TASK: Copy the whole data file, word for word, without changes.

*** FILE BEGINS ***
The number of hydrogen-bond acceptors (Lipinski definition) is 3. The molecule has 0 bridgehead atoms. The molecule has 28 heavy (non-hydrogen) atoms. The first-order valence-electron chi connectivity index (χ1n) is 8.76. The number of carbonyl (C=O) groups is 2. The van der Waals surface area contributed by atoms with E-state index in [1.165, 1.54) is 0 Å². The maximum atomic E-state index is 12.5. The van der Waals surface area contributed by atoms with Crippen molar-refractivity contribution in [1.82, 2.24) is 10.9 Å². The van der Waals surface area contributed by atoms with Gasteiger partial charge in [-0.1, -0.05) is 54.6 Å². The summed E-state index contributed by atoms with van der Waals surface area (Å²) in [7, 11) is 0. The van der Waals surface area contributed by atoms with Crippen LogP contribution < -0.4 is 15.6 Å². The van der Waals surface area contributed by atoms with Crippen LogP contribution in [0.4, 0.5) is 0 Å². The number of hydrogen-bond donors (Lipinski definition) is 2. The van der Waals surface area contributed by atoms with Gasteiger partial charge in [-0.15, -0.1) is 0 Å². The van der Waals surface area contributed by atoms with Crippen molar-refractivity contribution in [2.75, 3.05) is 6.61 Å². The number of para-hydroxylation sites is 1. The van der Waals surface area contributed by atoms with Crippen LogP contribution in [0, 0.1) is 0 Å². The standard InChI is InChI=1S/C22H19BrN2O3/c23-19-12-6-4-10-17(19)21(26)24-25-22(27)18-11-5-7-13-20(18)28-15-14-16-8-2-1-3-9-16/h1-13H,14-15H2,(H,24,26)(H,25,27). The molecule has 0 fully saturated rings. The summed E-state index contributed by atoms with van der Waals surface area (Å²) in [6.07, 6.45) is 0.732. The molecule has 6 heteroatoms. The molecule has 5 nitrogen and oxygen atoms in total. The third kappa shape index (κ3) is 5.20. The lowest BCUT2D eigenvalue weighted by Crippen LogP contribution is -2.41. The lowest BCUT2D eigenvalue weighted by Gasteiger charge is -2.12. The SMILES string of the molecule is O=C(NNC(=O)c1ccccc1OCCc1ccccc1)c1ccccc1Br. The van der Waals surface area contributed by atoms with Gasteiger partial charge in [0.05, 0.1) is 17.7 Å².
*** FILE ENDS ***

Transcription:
The number of hydrogen-bond acceptors (Lipinski definition) is 3. The molecule has 0 bridgehead atoms. The molecule has 28 heavy (non-hydrogen) atoms. The first-order valence-electron chi connectivity index (χ1n) is 8.76. The number of carbonyl (C=O) groups is 2. The van der Waals surface area contributed by atoms with E-state index in [1.165, 1.54) is 0 Å². The maximum atomic E-state index is 12.5. The van der Waals surface area contributed by atoms with Crippen molar-refractivity contribution in [1.82, 2.24) is 10.9 Å². The van der Waals surface area contributed by atoms with Gasteiger partial charge in [-0.1, -0.05) is 54.6 Å². The summed E-state index contributed by atoms with van der Waals surface area (Å²) in [7, 11) is 0. The van der Waals surface area contributed by atoms with Crippen LogP contribution < -0.4 is 15.6 Å². The van der Waals surface area contributed by atoms with Crippen LogP contribution in [0.4, 0.5) is 0 Å². The number of hydrogen-bond donors (Lipinski definition) is 2. The van der Waals surface area contributed by atoms with Gasteiger partial charge in [-0.15, -0.1) is 0 Å². The van der Waals surface area contributed by atoms with Crippen molar-refractivity contribution in [2.75, 3.05) is 6.61 Å². The number of para-hydroxylation sites is 1. The van der Waals surface area contributed by atoms with Crippen LogP contribution in [0, 0.1) is 0 Å². The standard InChI is InChI=1S/C22H19BrN2O3/c23-19-12-6-4-10-17(19)21(26)24-25-22(27)18-11-5-7-13-20(18)28-15-14-16-8-2-1-3-9-16/h1-13H,14-15H2,(H,24,26)(H,25,27). The molecule has 0 fully saturated rings. The summed E-state index contributed by atoms with van der Waals surface area (Å²) in [6.07, 6.45) is 0.732. The molecule has 6 heteroatoms. The molecule has 5 nitrogen and oxygen atoms in total. The third kappa shape index (κ3) is 5.20. The lowest BCUT2D eigenvalue weighted by Crippen LogP contribution is -2.41. The lowest BCUT2D eigenvalue weighted by Gasteiger charge is -2.12. The SMILES string of the molecule is O=C(NNC(=O)c1ccccc1OCCc1ccccc1)c1ccccc1Br. The van der Waals surface area contributed by atoms with Gasteiger partial charge in [0.05, 0.1) is 17.7 Å².